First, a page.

Know Thy Enemy: Open Vias In BGA Footprints

[Andrew Zonenberg] has crossed a line in his electronic hobby projects. The Ball Grid Array (BGA) is a type of chip footprint which most hobbyists leave to the professionals. But he’s learned the skills necessary to use them in his projects. Recently he ran a test batch to show off his soldering process and illustrate one of the errors a novice might make.

For those that are unfamiliar, the BGA footprint is notoriously difficult to accurately solder because it consists of a large grid of tiny points covering the bottom of the chip. There’s no way to get in there with an iron, so soldering depends on accurate placement of solder paste and chip, as well as a near-perfect reflow cycle. Often times it’s difficult for the professionals too. Many blame the heat-failure of Xbox 360 on the complications of the BGA connects for one of the console’s chips.

For this experiment [Andrew] wanted to show what happens if you include vias in the BGA footprint. It’s fine to do so, as long as they’re capped. But if a standard via is included, capillary action ends up pulling the solder down into the via instead of making a connection with the chip. The image above is a cross-section of one such uncapped via, seen on the far right.

[Thanks George]

14 thoughts on “Know Thy Enemy: Open Vias In BGA Footprints

  1. Actually the uncapped via is the middle one. The solder ball has completely wicked down into the via leaving an open circuit. The far right one had a (partialy successful) solder mask dam.

    1. Yep. The original board had about a dozen different configurations of tenting and pad-to-via clearance. Some failed horribly, some worked well, and some were in between (like the one on the right).

      The original intention of the board was to see if I could order a board on a cheap process that didn’t support ViP, then figure out some way of plating the holes shut in my own lab using conductive epoxy etc. This was the “control” run I did without any filling so I could have something to compare against.

  2. Actually there’s a ‘simple’ as in safer way I prefer to use, by making my own BGA Socket like for Intels CPU’s. Infact the first BGA I used with a modified LGA 775 socket. Making the sockets yourself though is also not easy, you got to have a nice metal press to stamp out all those fiddly bent pins and patiently solder them onto the board were they wont move. For the socket I mostly just use a piece of plastic with the chips volume milled out. Then the chip clamped down along atleast 2 edges with screws and nuts through the pcb board, if the number of lanes from the chip allows it.

    1. Cool. I’d like to see an article/web page on how you did this (hey, you have my vote for article worthy material). Never touched BGAs because I didn’t believe I could handle the soldering, but a custom socket may be more manageable, to say the least.

  3. The safe bet is to put the vias all to the side of the BGA pads, the annoying problem with this is that you first put all the vias at the same location in relation to the pad… so the solder paste walks over to the via and pulls your chip to the side with surface tension RUINING EVERYTHING. You have to go back and make new boards with more random via locations. UGH.

  4. Isn’t this what tenting vias is for? Altium->right-click via->”Force complete tenting on top/bottom” or equivalent in Cadence/Mentor/etc. This essentially plates it “shut” I think, preventing solder from wicking down and giving you a very nice flat surface for your BGA.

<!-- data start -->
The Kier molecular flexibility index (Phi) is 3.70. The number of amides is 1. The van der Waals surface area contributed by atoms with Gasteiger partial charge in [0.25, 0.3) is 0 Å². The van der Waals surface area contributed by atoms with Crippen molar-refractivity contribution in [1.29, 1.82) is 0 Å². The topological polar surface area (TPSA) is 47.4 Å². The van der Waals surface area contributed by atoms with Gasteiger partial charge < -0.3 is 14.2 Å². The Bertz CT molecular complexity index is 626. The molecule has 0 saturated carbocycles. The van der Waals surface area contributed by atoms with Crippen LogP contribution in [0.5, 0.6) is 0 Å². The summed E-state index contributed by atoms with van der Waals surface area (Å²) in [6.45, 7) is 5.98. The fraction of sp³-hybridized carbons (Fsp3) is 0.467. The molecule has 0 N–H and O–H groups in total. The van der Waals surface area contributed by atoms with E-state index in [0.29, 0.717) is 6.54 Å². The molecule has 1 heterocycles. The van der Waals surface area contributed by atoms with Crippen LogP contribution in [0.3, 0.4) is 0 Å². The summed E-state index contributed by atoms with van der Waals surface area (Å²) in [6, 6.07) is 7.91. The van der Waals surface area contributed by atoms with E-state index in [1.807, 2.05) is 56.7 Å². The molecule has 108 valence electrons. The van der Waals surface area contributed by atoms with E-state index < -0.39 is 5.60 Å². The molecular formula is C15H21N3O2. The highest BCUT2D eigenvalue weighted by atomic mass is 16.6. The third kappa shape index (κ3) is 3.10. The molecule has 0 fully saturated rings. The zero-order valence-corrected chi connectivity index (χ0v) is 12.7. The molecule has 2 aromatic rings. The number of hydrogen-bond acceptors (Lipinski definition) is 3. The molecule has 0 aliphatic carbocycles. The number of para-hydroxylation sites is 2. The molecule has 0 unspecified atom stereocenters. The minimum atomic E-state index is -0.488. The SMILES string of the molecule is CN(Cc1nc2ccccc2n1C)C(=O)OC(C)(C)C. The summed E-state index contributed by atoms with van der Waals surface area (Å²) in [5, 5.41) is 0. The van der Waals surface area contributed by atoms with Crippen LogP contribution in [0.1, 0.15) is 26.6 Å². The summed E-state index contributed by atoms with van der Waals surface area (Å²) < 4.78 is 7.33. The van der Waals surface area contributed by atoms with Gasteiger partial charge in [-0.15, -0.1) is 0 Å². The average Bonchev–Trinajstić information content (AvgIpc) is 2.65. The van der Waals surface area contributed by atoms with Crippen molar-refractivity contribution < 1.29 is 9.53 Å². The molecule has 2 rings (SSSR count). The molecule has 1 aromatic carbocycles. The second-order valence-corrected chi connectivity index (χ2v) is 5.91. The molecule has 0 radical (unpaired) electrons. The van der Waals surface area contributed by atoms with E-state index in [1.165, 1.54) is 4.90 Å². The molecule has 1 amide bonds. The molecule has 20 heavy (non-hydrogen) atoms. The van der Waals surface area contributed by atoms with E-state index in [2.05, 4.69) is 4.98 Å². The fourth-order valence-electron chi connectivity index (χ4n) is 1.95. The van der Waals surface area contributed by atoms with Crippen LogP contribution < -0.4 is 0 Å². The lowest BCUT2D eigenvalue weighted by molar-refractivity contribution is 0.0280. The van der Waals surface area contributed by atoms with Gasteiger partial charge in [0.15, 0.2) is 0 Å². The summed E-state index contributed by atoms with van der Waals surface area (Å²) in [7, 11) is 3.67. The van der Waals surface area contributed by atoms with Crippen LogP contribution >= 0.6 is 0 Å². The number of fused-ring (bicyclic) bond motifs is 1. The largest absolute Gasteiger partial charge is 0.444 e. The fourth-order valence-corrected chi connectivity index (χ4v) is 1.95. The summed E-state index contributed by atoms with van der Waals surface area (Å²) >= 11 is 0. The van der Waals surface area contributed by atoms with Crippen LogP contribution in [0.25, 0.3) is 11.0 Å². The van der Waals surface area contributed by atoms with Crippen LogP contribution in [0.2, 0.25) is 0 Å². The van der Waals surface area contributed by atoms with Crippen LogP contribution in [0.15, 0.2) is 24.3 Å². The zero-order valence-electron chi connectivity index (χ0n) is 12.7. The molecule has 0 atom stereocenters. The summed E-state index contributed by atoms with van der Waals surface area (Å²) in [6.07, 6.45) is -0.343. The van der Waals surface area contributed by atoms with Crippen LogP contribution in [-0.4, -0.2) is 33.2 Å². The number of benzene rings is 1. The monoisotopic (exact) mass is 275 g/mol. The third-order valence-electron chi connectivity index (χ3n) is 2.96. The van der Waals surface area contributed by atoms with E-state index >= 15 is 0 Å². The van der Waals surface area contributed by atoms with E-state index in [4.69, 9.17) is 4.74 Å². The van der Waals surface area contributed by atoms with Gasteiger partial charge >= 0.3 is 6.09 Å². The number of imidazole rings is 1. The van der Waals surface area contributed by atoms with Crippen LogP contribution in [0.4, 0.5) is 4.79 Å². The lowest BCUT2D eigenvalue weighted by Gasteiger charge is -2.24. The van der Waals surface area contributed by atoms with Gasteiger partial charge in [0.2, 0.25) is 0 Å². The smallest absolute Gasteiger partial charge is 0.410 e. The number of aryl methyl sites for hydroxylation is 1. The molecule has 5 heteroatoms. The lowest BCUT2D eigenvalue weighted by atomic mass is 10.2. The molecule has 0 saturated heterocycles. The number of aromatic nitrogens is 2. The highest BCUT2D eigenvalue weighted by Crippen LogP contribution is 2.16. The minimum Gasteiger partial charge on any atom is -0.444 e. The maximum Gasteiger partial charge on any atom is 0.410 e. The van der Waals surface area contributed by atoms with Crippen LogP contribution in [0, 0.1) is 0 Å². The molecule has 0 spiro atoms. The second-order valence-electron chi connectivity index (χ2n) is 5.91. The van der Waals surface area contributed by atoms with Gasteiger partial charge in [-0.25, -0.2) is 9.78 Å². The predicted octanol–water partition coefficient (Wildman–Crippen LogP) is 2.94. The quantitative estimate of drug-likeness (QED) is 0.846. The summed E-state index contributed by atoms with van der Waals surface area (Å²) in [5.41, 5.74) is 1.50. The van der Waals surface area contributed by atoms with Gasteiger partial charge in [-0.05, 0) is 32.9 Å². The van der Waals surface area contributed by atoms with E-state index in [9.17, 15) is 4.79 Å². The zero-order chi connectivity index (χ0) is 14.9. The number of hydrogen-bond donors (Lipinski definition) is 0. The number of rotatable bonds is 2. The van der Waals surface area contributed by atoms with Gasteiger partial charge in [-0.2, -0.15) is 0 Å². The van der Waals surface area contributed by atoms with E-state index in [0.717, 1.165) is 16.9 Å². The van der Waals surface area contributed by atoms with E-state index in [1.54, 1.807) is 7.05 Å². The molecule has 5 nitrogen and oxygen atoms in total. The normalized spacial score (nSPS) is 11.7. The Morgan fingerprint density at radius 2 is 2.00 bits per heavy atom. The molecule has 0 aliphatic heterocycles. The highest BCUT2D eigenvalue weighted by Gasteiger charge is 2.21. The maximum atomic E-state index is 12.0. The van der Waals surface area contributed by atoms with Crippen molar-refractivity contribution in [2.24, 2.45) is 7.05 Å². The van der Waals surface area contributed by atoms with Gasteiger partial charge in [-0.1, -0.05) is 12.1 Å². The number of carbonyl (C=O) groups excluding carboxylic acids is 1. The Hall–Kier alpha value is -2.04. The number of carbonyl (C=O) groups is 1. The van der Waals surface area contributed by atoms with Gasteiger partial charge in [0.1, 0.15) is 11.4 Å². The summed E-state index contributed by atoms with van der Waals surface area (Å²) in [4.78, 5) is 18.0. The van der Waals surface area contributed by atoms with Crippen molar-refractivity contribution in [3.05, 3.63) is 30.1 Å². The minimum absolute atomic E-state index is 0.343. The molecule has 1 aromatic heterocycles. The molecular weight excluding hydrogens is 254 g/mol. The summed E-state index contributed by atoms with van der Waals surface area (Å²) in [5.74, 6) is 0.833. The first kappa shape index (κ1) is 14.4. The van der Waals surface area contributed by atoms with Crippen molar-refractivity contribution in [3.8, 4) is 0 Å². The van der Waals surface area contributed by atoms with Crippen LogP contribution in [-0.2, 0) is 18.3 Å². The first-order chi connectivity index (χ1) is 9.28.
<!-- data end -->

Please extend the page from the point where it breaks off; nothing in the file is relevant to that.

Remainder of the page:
You can add teardrops to combat the problem Jesse described as well, I think. No issues with a F1152 Stratix II so far following these methods.

    1. Tented vias are vias that have the soldermask over them. In order to get a via under a pad, a via-in-pad (VIP) is used. VIPs are regular vias or laser-drilled vias that have another material filling the hole, often a conductive epoxy that is then plated over with copper. This is how 700-something ball 0.4mil-pitched BGAs are laid out.

      1. Via in pad increases board cost (at least from the vendors I’ve used); standard dog-leg style breakout has worked fine from things like Stratix IIs to BGA Intel CPUs/PCHs. Don’t remember their pitch off-hand though.

        It’s definitely nice to afford it, but I don’t think it’s entirely necessary for successful BGA breakout.

  5. IIRC the XBOX 360 red ring of death ‘heat’ failure was caused by Lead-free solder! Unleaded solder is not a direct replacement for lead solder; it requires different timing, temperatures, heating and cooling ramps, etc. The XBOX was manufactured with re-flow ovens were set for lead solder, while they used lead-free solder. If the ovens had been configured for lead-free solder, or if they had used lead solder the XBOX RROD failures wouldn’t have occurred.

    This resulted in poor solder joints connecting the chips. When the GPU was used it would heat up and cause the board to expand stressing the solder joints. After many cycles of this the poor solder joints would break and the GPU chip now had broken connections.

    TL;DR lead-free solder, not BGA technology was the culprit!

    1. Your manufacturer can do everything right and you can still get “RRoD” type problems with lead free solder (mostly on BGAs, but QFNs and other leadless packagess will be ofected by this). Lead-free solder has two disadvantages (not mentioning complicating soldering process.
      First, it’s more brittle. That’s why repeated thermal stress from will can crack a joint – even properly made. XBox having inadequate cooling had those cycles pretty deep, and BGA package didn’t help either – on QFP you have legs to soak up some stress.
      Second is high tin content. Tin has this nasty ability to form whiskers, shorting your circuits. That’s why NASA gets all their components with leaded solder on leads.

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